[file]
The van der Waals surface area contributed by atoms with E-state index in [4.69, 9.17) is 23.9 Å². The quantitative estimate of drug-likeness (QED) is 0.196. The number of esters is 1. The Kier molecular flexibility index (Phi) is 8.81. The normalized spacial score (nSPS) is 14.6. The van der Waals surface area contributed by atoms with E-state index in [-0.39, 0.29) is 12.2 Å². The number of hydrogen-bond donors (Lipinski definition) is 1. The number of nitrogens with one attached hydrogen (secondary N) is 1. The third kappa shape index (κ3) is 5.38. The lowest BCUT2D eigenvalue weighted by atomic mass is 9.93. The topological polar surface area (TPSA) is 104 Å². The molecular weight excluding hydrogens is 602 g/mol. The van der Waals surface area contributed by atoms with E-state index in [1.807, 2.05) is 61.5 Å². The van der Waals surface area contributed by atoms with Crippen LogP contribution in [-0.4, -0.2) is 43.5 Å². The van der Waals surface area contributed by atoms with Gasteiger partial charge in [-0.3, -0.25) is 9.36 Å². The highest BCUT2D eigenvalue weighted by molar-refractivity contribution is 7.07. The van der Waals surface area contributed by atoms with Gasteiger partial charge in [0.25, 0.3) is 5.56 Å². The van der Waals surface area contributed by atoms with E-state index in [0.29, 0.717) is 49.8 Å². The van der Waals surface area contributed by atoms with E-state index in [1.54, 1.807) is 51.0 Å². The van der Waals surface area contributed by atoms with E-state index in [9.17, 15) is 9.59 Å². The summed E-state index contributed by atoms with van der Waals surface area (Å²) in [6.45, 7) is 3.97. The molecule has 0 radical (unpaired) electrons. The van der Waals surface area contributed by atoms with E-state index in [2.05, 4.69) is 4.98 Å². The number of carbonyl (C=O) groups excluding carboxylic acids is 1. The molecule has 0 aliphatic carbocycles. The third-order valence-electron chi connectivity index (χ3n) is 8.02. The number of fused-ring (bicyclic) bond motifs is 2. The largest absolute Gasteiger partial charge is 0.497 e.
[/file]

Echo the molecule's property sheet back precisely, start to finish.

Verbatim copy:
The van der Waals surface area contributed by atoms with E-state index in [4.69, 9.17) is 23.9 Å². The quantitative estimate of drug-likeness (QED) is 0.196. The number of esters is 1. The Kier molecular flexibility index (Phi) is 8.81. The normalized spacial score (nSPS) is 14.6. The van der Waals surface area contributed by atoms with E-state index in [-0.39, 0.29) is 12.2 Å². The number of hydrogen-bond donors (Lipinski definition) is 1. The number of nitrogens with one attached hydrogen (secondary N) is 1. The third kappa shape index (κ3) is 5.38. The lowest BCUT2D eigenvalue weighted by atomic mass is 9.93. The topological polar surface area (TPSA) is 104 Å². The molecular weight excluding hydrogens is 602 g/mol. The van der Waals surface area contributed by atoms with E-state index in [1.807, 2.05) is 61.5 Å². The van der Waals surface area contributed by atoms with Crippen LogP contribution in [-0.4, -0.2) is 43.5 Å². The van der Waals surface area contributed by atoms with Gasteiger partial charge in [-0.3, -0.25) is 9.36 Å². The highest BCUT2D eigenvalue weighted by molar-refractivity contribution is 7.07. The van der Waals surface area contributed by atoms with Gasteiger partial charge in [0.25, 0.3) is 5.56 Å². The van der Waals surface area contributed by atoms with E-state index in [0.29, 0.717) is 49.8 Å². The van der Waals surface area contributed by atoms with E-state index in [1.54, 1.807) is 51.0 Å². The van der Waals surface area contributed by atoms with E-state index in [9.17, 15) is 9.59 Å². The summed E-state index contributed by atoms with van der Waals surface area (Å²) in [6.45, 7) is 3.97. The molecule has 0 radical (unpaired) electrons. The van der Waals surface area contributed by atoms with E-state index in [2.05, 4.69) is 4.98 Å². The number of carbonyl (C=O) groups excluding carboxylic acids is 1. The molecule has 0 aliphatic carbocycles. The third-order valence-electron chi connectivity index (χ3n) is 8.02. The number of fused-ring (bicyclic) bond motifs is 2. The largest absolute Gasteiger partial charge is 0.497 e.